Due to the importance of understanding immunological aspects when defining the probiotic potential, we mainly aimed to define whether L. helveticus NS8 could exert immunomodulatory effects to hosts. Firstly, in order to assess the anti-inflammatory potential of NS8, a standardized murine model of acute colitis induced by 2,4,6, trinitrobenzene sulphonic acid (TNBS) was applied by orally administered NS8 bacteria [25]. The prophylactic impact of NS8 strain was proven by observing that the weight loss and tissue damage were significantly alleviated. Recent increasing evidences indicated that both the systemic and mucosal immune systems can be modulated by orally delivered bacteria [26]. Foligne et al. proposed that in vitro IL-10/IL-12 cytokine induction ratio on PBMCs closely matched the ranking of the in vivo protective effect against TNBS-induced colitis in mice [16]. In agreement with the prevention in vivo, the IL-10/IL-12 ratio obtained after PBMCs stimulation confirmed a significant potential in the immunomodulatory properties of NS8. It is widely accepted that the health-promoting properties attributed to probiotics are multiple and strain-specific. Indeed, some Lactobacillus strains were shown as strong inducers of IL-12 and TNF-α, while in our study, NS8 was shown to be a strong inducer of IL-10. Similar immune responses could also be observed upon exposure to proinflammatory stimulus LPS, which is one of the best studied systemic inflammation inducer via simulation of Toll-like receptor4 pathway [27]. NS8 was able to reduce LPS-evoked inflammatory responses in mouse macrophage cell line RAW264.7 by inhibiting LPS-induced IL-12 production, while promoting higher levels of IL-10 in the presence of LPS compared to the levels induced by LPS alone. These results are important. IL-10 plays a central role in down-regulating inflammatory cascades and maintaining gut homeostasis [28]. Several studies also indicated that selective probiotics induce IL-10 production in the intestine or the development of IL-10-producing T cells in vitro, depending on the TLRs pathways [29, 30]. However, the precise mechanism by which specific strain induces IL-10-producing regulatory T cells remained unknown.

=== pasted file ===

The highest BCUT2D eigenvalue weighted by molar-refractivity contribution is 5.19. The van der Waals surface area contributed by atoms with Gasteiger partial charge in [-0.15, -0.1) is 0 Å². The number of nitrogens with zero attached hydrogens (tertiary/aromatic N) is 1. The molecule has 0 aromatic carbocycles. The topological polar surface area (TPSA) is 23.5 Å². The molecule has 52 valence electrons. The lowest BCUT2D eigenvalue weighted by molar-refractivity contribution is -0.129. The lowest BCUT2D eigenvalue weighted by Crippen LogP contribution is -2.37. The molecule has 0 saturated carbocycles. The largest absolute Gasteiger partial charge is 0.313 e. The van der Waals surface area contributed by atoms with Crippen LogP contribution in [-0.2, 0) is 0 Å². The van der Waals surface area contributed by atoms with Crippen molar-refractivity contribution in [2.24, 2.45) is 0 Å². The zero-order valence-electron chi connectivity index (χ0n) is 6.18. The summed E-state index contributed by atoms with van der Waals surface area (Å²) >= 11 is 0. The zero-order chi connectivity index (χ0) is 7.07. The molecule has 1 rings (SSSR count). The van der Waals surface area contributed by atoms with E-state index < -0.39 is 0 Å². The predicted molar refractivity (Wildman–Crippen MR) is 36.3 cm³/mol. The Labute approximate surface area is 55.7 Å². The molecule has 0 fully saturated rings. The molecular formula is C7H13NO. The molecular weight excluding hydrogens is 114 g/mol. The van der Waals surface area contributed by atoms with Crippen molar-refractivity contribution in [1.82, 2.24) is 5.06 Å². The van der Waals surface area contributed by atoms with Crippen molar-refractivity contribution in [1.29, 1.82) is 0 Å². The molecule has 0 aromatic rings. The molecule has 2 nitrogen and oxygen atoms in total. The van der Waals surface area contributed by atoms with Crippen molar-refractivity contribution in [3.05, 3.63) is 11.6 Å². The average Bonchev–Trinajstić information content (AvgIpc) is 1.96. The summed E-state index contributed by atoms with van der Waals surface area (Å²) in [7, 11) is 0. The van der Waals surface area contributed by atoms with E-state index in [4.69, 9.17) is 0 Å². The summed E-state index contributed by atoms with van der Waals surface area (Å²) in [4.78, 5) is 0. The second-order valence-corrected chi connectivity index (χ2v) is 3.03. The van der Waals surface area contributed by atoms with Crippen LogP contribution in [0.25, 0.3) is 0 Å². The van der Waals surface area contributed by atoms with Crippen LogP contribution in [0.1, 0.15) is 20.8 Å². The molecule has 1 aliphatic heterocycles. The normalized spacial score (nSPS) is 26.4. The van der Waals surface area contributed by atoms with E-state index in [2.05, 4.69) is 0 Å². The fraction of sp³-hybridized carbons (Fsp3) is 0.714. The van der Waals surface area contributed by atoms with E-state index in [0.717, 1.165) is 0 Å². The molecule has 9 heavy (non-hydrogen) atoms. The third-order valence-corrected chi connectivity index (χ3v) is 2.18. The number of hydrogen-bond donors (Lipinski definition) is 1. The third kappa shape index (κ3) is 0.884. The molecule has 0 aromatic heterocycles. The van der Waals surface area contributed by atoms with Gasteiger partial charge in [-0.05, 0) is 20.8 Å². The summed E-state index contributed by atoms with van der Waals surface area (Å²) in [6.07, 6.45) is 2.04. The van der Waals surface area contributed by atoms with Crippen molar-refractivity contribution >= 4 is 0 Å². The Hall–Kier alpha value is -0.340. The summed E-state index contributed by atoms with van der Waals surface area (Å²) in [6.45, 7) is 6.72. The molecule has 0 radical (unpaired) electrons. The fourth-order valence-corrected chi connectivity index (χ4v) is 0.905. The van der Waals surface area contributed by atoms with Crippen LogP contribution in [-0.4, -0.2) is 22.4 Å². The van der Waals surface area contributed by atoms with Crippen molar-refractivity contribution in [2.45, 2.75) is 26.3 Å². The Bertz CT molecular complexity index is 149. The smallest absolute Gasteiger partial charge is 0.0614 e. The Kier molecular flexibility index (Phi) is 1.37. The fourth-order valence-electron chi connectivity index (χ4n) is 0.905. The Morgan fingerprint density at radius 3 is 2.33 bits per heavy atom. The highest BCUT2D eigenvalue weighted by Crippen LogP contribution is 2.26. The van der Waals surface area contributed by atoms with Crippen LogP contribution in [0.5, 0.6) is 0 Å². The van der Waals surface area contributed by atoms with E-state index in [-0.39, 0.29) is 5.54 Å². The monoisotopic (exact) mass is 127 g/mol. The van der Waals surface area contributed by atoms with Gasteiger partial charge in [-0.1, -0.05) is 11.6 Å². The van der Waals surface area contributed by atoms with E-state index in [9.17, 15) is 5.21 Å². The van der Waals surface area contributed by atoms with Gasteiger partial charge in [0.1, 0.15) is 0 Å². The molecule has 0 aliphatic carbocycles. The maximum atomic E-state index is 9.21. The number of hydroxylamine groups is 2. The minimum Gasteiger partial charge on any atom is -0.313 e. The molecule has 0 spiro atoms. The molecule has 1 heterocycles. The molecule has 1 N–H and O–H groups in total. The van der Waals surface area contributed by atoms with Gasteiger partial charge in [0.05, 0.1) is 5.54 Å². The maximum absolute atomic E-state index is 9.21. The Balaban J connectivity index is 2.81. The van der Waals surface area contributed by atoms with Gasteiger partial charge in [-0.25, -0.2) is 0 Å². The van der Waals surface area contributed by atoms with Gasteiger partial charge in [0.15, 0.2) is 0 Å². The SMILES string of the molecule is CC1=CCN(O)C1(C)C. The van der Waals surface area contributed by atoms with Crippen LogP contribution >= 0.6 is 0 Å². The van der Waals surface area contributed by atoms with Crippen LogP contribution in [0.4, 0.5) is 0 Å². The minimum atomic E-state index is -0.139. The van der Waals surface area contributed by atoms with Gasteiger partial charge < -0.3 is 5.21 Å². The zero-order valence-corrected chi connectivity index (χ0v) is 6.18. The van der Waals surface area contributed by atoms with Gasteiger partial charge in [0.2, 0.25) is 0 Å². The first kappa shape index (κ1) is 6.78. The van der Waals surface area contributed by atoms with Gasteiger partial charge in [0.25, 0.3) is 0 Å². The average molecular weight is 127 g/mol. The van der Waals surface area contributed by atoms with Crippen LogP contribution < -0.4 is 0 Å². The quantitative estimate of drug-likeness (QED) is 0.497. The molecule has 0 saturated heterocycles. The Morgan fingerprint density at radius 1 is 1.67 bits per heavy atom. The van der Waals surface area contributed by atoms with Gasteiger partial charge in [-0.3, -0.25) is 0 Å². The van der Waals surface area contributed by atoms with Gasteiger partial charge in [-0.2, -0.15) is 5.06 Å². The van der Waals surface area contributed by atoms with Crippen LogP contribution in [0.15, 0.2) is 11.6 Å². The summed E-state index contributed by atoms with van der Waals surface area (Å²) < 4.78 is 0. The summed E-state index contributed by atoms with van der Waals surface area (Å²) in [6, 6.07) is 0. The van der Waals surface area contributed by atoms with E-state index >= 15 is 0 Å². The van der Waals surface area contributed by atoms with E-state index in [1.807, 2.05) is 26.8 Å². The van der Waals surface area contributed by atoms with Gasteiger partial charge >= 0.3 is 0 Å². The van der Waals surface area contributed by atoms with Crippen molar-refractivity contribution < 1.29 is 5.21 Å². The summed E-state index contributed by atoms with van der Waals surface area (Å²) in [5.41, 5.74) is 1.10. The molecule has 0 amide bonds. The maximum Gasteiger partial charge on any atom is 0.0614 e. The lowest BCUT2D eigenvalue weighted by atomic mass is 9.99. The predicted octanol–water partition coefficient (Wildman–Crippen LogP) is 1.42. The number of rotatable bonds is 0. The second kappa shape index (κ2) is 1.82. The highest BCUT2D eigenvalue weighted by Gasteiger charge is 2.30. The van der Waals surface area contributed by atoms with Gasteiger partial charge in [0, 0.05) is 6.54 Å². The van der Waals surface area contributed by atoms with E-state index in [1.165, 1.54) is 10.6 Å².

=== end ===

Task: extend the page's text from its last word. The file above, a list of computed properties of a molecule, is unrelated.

Specific probiotic characteristics of lactobacilli have been associated with the presence of particular surface molecules or structures, such as peptidoglycan, teichoic acids, exopolysaccharides and surface proteins, to evoke different host responses [31]. For instance, S-layer protein (SlpA) of L. acidophilus NCFM mediated the interaction of the bacteria with the ligand of the dendritic cell-specific intercellular adhesion molecule 3 (ICAM-3)-grabbing nonintegrin (DC-SIGN) and regulated DC immune functions [32]. S-layers are macromolecular paracrystalline arrays of proteins or glycoproteins commonly found in bacteria and archaea [33]. Some of these proteins were proven mediating the bacterium’s ability to antagonize pathogens, due to the capability of S-layer protein to efficiently adhere to the intestinal epithelium [33, 34]. As to NS8, absence of S-layer proteins promoted apparent morphology change of bacterial cells, suggesting that S-layer proteins are quite important for the surface property of NS8. Except that, purified SlpA protein of L. acidophilus NCFM was also responsible for the anti-inflammatory cytokine profile, because the protein induced higher levels of IL-10 in the presence of LPS [32]. However, our results suggested that the S-layer protein isolated from NS8 mainly attenuated LPS-induced IL-12 levels in macrophages, while didn’t influence the expression levels of IL-10. In contrast, the S-layer protein of L. helveticus MIMLh5 induced a proinflammatory effects in human U937 macrophages and macrophages isolated from mouse bone marrow (BMDMs) [10]. Such different data can be explained by considering the difference in surface proteins and different cell types used. The exact role of S-layer proteins in immune reactions remains elusive. To elucidate the molecular mechanisms determining the immunomodulatory capacity of NS8, the specific interactions between bacterial ligand and host receptor need to be learned in further study.